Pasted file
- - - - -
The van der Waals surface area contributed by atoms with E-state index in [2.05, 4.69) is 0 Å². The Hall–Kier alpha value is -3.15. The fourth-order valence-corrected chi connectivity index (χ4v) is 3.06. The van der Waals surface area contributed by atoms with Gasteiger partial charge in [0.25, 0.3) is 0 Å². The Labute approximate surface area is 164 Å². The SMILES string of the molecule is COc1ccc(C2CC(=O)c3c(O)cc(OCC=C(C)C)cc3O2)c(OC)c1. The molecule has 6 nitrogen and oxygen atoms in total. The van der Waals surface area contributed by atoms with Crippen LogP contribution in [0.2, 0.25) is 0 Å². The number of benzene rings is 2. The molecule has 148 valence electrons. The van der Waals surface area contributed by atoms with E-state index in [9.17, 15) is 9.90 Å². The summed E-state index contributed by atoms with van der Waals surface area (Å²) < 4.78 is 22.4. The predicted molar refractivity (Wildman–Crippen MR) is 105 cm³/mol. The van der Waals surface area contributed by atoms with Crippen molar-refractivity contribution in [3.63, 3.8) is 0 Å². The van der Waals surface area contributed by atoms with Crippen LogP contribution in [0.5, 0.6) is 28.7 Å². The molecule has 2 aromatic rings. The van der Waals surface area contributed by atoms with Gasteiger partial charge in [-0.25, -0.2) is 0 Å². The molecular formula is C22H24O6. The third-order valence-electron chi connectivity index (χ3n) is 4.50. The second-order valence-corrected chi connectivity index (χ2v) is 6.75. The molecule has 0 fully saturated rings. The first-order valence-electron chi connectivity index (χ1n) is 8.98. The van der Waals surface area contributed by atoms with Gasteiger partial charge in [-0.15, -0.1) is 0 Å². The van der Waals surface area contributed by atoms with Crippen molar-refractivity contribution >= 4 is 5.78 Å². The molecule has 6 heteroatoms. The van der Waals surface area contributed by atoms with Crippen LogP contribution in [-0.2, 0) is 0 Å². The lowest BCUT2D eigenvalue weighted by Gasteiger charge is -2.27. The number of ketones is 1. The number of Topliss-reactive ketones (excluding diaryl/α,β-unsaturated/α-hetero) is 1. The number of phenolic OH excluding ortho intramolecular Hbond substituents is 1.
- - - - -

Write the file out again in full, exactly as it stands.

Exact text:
The van der Waals surface area contributed by atoms with E-state index in [2.05, 4.69) is 0 Å². The Hall–Kier alpha value is -3.15. The fourth-order valence-corrected chi connectivity index (χ4v) is 3.06. The van der Waals surface area contributed by atoms with Gasteiger partial charge in [0.25, 0.3) is 0 Å². The Labute approximate surface area is 164 Å². The SMILES string of the molecule is COc1ccc(C2CC(=O)c3c(O)cc(OCC=C(C)C)cc3O2)c(OC)c1. The molecule has 6 nitrogen and oxygen atoms in total. The van der Waals surface area contributed by atoms with Crippen LogP contribution in [0.2, 0.25) is 0 Å². The number of benzene rings is 2. The molecule has 148 valence electrons. The van der Waals surface area contributed by atoms with E-state index in [9.17, 15) is 9.90 Å². The summed E-state index contributed by atoms with van der Waals surface area (Å²) < 4.78 is 22.4. The predicted molar refractivity (Wildman–Crippen MR) is 105 cm³/mol. The van der Waals surface area contributed by atoms with Crippen molar-refractivity contribution in [3.63, 3.8) is 0 Å². The van der Waals surface area contributed by atoms with Crippen LogP contribution in [0.5, 0.6) is 28.7 Å². The molecule has 2 aromatic rings. The van der Waals surface area contributed by atoms with Gasteiger partial charge in [-0.25, -0.2) is 0 Å². The molecular formula is C22H24O6. The third-order valence-electron chi connectivity index (χ3n) is 4.50. The second-order valence-corrected chi connectivity index (χ2v) is 6.75. The molecule has 0 fully saturated rings. The first-order valence-electron chi connectivity index (χ1n) is 8.98. The van der Waals surface area contributed by atoms with Gasteiger partial charge in [-0.15, -0.1) is 0 Å². The van der Waals surface area contributed by atoms with Crippen molar-refractivity contribution >= 4 is 5.78 Å². The molecule has 6 heteroatoms. The van der Waals surface area contributed by atoms with Crippen LogP contribution in [-0.2, 0) is 0 Å². The lowest BCUT2D eigenvalue weighted by Gasteiger charge is -2.27. The number of ketones is 1. The number of Topliss-reactive ketones (excluding diaryl/α,β-unsaturated/α-hetero) is 1. The number of phenolic OH excluding ortho intramolecular Hbond substituents is 1.